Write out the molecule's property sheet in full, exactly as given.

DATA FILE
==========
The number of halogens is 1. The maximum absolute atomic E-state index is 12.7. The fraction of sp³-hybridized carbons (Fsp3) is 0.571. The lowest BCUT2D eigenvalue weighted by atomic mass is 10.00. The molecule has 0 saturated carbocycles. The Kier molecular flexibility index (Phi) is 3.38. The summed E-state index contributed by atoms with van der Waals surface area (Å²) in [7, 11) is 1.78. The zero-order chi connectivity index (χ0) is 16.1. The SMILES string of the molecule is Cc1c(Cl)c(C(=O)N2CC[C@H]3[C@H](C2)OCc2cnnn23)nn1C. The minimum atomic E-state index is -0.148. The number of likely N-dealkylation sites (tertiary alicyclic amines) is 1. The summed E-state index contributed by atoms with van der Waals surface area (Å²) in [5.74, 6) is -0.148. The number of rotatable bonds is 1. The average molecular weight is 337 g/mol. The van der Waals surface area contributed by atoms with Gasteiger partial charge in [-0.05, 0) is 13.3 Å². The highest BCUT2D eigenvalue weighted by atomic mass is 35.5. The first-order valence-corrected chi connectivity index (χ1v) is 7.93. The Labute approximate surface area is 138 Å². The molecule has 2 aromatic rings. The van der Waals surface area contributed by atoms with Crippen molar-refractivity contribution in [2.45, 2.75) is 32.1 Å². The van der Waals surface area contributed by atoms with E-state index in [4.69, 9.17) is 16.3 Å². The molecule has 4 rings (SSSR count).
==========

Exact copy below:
The number of halogens is 1. The maximum absolute atomic E-state index is 12.7. The fraction of sp³-hybridized carbons (Fsp3) is 0.571. The lowest BCUT2D eigenvalue weighted by atomic mass is 10.00. The molecule has 0 saturated carbocycles. The Kier molecular flexibility index (Phi) is 3.38. The summed E-state index contributed by atoms with van der Waals surface area (Å²) in [7, 11) is 1.78. The zero-order chi connectivity index (χ0) is 16.1. The SMILES string of the molecule is Cc1c(Cl)c(C(=O)N2CC[C@H]3[C@H](C2)OCc2cnnn23)nn1C. The minimum atomic E-state index is -0.148. The number of likely N-dealkylation sites (tertiary alicyclic amines) is 1. The summed E-state index contributed by atoms with van der Waals surface area (Å²) in [5.74, 6) is -0.148. The number of rotatable bonds is 1. The average molecular weight is 337 g/mol. The van der Waals surface area contributed by atoms with Gasteiger partial charge in [-0.05, 0) is 13.3 Å². The highest BCUT2D eigenvalue weighted by atomic mass is 35.5. The first-order valence-corrected chi connectivity index (χ1v) is 7.93. The Labute approximate surface area is 138 Å². The molecule has 2 aromatic rings. The van der Waals surface area contributed by atoms with Crippen molar-refractivity contribution in [2.45, 2.75) is 32.1 Å². The van der Waals surface area contributed by atoms with E-state index in [4.69, 9.17) is 16.3 Å². The molecule has 4 rings (SSSR count).